Teaching Profession Opinion

Why Do We Treat Newer Teachers So Badly?

By Sara Mead — March 02, 2011 3 min read
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I’ve been increasingly struck, over the past few weeks, with how terribly our educational system treats the youngest and newest (not always the same thing) teachers. Consider the following:

  • Due to seniority-based layoff policies, the youngest/newest 5-10% of teachers are essentially guaranteed to bear the full brunt of any layoffs, while their older colleagues are protected from them.
  • We all know that teach pay is tied to years of experience, so novice teachers make less than their more veteran colleagues. But what’s less well-known is that many teacher salary schedules backload salary bumps linked to compensation, so that teachers in their first few years of their careers are getting very small year-to-year salary increases,* with larger increases kicking in only after several years of experience. This despite evidence that nearly all the improvement in teacher effectiveness linked to experience comes in the first several years of teaching.
  • Because we privilege seniority in teacher assignment as well, young teachers frequently end up with the “least desirable” or most challenging assignments.** Moreover, because they’re getting assigned the leftovers no one else wants, new teachers often end up with more preps or with frequent changes in their assignments from year to year, which increases their workloads and prevents them from reaping the gains of increasing expertise in a particular assignment.
  • Salary schedules that link pay to higher education credentials and backload experience-based raises mean that if newer teachers want to increase their pay, they have to spend time at nights and weekends taking higher education coursework--even though this is expensive and there’s little evidence in makes most of them better teachers. Moreover, certification policies in some states actually require teachers to complete a master’s degree within a certain number of years if they want to keep their jobs. We’re demanding that the newest teachers, who already have a ton of work on their plates just learning how to do their jobs and doing them, also spend a ton of time on pointless coursework, rather than things that actually make them better than their jobs, or, you know, having a life.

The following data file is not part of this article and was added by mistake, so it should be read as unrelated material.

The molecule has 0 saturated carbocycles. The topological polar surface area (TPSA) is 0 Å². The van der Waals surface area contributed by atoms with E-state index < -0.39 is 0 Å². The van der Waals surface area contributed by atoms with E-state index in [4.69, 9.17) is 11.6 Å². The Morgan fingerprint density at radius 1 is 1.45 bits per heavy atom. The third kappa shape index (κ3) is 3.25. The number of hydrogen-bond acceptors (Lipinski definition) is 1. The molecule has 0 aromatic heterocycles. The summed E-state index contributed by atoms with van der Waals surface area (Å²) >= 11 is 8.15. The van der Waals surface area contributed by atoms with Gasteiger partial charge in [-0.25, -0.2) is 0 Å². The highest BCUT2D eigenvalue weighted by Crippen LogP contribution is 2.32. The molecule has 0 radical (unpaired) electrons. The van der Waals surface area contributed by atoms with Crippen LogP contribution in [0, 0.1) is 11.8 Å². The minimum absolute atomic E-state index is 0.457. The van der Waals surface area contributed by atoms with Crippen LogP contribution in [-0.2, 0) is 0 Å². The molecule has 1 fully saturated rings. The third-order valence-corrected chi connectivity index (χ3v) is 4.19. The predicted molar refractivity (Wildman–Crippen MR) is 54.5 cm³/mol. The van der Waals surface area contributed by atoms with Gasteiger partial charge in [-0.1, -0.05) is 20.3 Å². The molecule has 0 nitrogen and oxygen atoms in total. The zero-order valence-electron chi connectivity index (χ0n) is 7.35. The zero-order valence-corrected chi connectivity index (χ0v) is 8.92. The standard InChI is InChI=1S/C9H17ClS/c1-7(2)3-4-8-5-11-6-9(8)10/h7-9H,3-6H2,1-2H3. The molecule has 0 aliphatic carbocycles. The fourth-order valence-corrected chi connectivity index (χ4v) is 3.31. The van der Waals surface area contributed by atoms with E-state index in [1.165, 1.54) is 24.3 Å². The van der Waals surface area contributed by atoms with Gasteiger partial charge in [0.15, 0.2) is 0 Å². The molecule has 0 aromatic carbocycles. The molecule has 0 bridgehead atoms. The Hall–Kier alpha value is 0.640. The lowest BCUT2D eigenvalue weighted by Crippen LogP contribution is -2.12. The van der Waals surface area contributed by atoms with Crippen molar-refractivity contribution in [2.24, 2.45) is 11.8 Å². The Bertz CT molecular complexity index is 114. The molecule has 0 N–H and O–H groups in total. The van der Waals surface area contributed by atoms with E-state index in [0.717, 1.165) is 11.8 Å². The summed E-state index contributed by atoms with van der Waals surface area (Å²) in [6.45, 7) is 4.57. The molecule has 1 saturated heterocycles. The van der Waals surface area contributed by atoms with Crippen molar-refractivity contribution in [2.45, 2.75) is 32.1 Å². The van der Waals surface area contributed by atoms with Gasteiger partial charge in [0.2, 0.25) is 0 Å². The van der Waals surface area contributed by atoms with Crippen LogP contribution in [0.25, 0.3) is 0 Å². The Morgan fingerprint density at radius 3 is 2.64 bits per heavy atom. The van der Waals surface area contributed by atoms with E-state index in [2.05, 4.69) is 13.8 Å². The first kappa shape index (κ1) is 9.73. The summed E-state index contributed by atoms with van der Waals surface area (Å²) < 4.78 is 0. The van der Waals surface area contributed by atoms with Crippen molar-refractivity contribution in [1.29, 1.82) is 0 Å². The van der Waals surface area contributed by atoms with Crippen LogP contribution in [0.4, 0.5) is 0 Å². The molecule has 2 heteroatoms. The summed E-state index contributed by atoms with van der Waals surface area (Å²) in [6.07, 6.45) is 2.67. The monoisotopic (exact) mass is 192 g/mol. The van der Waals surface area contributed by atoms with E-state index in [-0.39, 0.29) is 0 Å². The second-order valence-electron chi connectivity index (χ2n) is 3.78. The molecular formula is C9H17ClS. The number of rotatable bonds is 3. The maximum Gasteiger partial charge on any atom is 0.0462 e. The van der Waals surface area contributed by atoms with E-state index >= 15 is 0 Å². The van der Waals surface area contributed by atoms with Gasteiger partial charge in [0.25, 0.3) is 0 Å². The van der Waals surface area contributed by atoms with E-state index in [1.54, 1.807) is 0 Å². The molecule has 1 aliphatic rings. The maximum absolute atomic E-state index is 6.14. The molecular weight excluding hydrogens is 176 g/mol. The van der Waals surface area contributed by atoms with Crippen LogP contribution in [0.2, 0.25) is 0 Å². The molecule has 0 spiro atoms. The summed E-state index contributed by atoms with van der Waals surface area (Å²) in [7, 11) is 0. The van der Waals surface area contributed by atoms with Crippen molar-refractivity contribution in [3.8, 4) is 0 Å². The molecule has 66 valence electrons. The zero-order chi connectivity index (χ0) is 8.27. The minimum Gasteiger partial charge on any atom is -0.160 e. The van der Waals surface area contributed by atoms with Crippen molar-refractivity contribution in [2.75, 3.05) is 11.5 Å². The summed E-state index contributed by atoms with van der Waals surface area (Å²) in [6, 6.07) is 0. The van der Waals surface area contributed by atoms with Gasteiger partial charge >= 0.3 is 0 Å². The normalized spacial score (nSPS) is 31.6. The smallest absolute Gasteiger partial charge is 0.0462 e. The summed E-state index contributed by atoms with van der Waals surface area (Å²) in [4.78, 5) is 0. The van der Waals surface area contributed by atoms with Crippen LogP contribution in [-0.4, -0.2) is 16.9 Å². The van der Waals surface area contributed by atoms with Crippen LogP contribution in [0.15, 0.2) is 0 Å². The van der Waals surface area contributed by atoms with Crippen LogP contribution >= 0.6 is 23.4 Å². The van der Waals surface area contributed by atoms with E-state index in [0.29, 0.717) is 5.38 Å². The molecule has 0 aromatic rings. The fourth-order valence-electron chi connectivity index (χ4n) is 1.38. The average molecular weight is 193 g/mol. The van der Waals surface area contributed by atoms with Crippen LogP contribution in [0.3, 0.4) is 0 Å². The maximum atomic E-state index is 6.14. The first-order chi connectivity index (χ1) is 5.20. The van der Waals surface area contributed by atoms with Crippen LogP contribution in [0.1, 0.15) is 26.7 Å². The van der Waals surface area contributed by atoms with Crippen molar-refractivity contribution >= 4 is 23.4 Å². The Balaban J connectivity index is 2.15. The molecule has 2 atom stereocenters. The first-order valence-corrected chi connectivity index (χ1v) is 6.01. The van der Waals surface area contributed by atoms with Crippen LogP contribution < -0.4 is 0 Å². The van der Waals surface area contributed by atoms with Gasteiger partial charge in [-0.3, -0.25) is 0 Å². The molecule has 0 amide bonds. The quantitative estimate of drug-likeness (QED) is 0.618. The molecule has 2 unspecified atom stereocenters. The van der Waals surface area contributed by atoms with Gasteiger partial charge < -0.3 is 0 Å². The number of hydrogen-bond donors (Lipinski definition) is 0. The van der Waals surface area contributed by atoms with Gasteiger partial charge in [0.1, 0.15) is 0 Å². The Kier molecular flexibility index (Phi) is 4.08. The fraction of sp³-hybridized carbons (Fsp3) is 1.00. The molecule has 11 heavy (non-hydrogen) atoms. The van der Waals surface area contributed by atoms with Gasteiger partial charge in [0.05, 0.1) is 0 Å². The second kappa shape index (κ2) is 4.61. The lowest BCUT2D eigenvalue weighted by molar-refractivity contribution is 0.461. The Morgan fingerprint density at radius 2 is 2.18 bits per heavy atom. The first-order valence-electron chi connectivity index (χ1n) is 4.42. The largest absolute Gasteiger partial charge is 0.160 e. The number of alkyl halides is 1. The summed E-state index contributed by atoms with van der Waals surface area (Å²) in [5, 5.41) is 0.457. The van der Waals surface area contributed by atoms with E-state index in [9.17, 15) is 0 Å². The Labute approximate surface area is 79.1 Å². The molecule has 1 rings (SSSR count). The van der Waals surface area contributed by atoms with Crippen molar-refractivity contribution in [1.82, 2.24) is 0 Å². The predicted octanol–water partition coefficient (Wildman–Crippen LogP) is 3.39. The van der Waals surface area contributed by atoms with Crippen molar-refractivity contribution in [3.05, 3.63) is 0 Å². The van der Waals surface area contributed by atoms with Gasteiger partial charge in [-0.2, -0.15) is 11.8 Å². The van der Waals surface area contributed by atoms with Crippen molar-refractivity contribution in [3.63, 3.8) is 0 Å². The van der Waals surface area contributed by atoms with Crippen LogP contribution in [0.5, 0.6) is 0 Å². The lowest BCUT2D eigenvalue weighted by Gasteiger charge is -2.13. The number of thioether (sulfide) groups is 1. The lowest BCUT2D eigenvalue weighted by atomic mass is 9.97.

Is this really the way to recruit and build talent in a profession?

Folks like Diane Ravitch and LInda Darling-Hammond frequently bemoan the fact that a high percentage of teachers leave in the first 5 years (which is somehow TFA’s fault, even though the numbers don’t possibly add up to support that notion).*** I think there are a lot of reasons to question the idea that the teaching profession should be composed of individuals who commit to staying in the field for their entire careers. But as long as the basic structure of our systems for teacher compensation, retention, and certification treat new teachers poorly (and treat them particularly poorly relative to other teachers) and/or make their jobs/lives harder than they need to be, no one should be surprised if a high percentage of newer teachers decide it’s just not worth it.

*One salary schedule I looked at recently had annual raises of around $300 and $400 for first year teachers--after taxes and averaged out across 12 months of pay periods, that’s such a minute change in a person’s paycheck that it seems almost pointless)

**Note: I find this a little unpleasant to talk about because it assumes that all teachers assign equal desirability/challenge to the same assignments, which I’m not sure is true, and it also reflects certain (potentially racist and classist) assumptions about the desirability/difficulty of working with certain groups of students. But it’s impossible to deny that in most schools and districts there is a, hierarchy of assignments, and new teachers tend to get the ones at the bottom of the heap.

***Note that lots of people leave any profession in the first five years, particularly people who are in their first jobs right out of college. College students are not actually that great at predicting what they want to do for the rest of their lives.

UPDATE: There is a fair amount of conversation about the types of induction and support that new teachers need--that’s good, although the quality with which this stuff is implemented is highly varied and often not particularly helpful. But it doesn’t make any sense to invest in support for new teachers while still retaining a set of policies that treat them more poorly or make their jobs more difficult than necessary. So often in education, good things we implement are forced to swim upstream against existing systems, structures, and policies that people are unwilling or unable to change.

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The opinions expressed in Sara Mead’s Policy Notebook are strictly those of the author(s) and do not reflect the opinions or endorsement of Editorial Projects in Education, or any of its publications.